Blockchain company Coinsilium will IPO on London's Aim

 
Lynsey Barber
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Blockchain company Coinsilium will float in London (Source: Getty)

A London-based startup which invests in the technology behind digital currency bitcoin intends to float on London’s junior market in the first IPO of its kind.

Blockchain investment company Coinsilium will become the first blockchain company to go public, as the burgeoning technology gains attention from high-profile investors such as Richard Branson, Paypal co-founder Peter Thiel and many of the world’s biggest banks.

The two-year-old FinTech company will list on the Aim in the first half of August under the ticker COIN.

It invests in startups which are implementing blockchain technology in areas such as digital wallets, payments, security solutions and financial services in the form of early-stage backing and as a professional advisory service which it also offers larger corporations looking to explore blockchain innovation.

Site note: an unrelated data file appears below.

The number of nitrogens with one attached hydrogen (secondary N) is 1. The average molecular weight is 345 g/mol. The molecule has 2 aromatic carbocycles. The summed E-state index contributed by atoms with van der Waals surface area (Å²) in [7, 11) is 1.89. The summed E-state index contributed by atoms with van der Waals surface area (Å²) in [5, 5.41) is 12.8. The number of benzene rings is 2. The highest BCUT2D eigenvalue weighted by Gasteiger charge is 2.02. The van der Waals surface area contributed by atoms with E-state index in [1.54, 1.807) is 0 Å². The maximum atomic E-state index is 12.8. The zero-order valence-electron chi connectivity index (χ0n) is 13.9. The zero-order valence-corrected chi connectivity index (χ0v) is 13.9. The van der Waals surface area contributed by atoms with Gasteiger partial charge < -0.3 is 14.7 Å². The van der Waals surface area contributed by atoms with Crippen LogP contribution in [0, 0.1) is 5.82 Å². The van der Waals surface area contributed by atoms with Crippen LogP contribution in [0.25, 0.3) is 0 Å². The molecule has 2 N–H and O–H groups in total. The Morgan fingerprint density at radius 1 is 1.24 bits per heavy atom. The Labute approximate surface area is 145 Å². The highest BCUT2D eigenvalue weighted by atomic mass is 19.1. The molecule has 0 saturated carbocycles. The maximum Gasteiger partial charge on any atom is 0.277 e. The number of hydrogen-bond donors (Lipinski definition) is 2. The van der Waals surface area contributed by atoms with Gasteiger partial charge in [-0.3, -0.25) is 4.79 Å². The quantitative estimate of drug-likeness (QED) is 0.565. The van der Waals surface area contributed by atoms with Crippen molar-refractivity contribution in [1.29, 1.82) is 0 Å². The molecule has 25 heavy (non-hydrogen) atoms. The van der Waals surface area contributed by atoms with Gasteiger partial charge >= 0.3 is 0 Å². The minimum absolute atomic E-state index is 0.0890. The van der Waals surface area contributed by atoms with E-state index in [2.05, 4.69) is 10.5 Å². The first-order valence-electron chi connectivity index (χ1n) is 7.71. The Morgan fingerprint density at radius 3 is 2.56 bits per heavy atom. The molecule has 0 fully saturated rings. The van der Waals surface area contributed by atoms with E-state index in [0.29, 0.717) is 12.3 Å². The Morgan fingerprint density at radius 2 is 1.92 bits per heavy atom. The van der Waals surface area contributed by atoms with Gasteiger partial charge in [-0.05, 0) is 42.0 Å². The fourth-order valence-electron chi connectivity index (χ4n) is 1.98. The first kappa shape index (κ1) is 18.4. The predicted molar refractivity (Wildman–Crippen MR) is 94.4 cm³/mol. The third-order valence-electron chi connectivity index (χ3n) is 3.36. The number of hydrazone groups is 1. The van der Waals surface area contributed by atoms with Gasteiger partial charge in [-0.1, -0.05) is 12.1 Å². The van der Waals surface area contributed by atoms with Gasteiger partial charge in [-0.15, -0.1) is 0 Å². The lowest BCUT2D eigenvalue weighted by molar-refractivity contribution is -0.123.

Coinsilium is expecting to raise at least £3m from the listing which it will use for further later stage investments and to take a larger stake in some of the 11 companies it already invests in.

Read more: Coinsilium boss explains why he chose to float a FinTech business in London

“We hope to become a major player in the industry and contribute to its growth,” Coinsilium chief executive Eddy Travia told City A.M. of the decision to float rather than seek further private investment, and hopes becoming a listed company will add legitimacy to the fledgling technology.

“In London the environment couldn't be more positive with discussions with the Bank of England and regulators,” he added, on the decision to list in London rather than the US. “It’s a better fit. The government feel more positive about what blockchain can bring to the City in terms of finance innovation.”

Barclays, UBS and BBVA are just some of the banks exploring blockchain, while Nasdaq earlier this year said it would adopt the technology, which works as a decentralised ledger for recording transactions, to underpin its pre-IPO market.

Venture Capital investment in bitcoin and blockchain startups totalled nearly half a billion dollars last year.

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